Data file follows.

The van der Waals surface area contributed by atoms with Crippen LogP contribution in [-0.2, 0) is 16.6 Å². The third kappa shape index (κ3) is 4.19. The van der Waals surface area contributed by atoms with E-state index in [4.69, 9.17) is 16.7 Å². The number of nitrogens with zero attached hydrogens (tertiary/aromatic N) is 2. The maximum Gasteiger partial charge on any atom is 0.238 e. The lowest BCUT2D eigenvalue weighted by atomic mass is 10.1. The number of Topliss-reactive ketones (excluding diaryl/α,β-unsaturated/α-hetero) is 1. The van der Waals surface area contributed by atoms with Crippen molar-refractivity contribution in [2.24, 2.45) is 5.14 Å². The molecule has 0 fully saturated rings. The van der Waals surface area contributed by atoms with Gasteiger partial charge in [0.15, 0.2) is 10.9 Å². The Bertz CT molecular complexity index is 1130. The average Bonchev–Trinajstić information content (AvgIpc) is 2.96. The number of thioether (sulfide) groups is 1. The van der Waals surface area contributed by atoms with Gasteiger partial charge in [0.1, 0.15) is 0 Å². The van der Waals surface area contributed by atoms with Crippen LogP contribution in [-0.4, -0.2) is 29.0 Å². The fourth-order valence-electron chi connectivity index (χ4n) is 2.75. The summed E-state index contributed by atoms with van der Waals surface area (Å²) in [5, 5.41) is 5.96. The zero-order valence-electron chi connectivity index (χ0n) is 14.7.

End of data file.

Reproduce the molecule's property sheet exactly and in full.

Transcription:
The van der Waals surface area contributed by atoms with Crippen LogP contribution in [-0.2, 0) is 16.6 Å². The third kappa shape index (κ3) is 4.19. The van der Waals surface area contributed by atoms with E-state index in [4.69, 9.17) is 16.7 Å². The number of nitrogens with zero attached hydrogens (tertiary/aromatic N) is 2. The maximum Gasteiger partial charge on any atom is 0.238 e. The lowest BCUT2D eigenvalue weighted by atomic mass is 10.1. The number of Topliss-reactive ketones (excluding diaryl/α,β-unsaturated/α-hetero) is 1. The van der Waals surface area contributed by atoms with Crippen molar-refractivity contribution in [2.24, 2.45) is 5.14 Å². The molecule has 0 fully saturated rings. The van der Waals surface area contributed by atoms with Gasteiger partial charge in [0.15, 0.2) is 10.9 Å². The Bertz CT molecular complexity index is 1130. The average Bonchev–Trinajstić information content (AvgIpc) is 2.96. The number of thioether (sulfide) groups is 1. The van der Waals surface area contributed by atoms with Gasteiger partial charge in [0.1, 0.15) is 0 Å². The van der Waals surface area contributed by atoms with Crippen LogP contribution in [-0.4, -0.2) is 29.0 Å². The fourth-order valence-electron chi connectivity index (χ4n) is 2.75. The summed E-state index contributed by atoms with van der Waals surface area (Å²) in [5, 5.41) is 5.96. The zero-order valence-electron chi connectivity index (χ0n) is 14.7.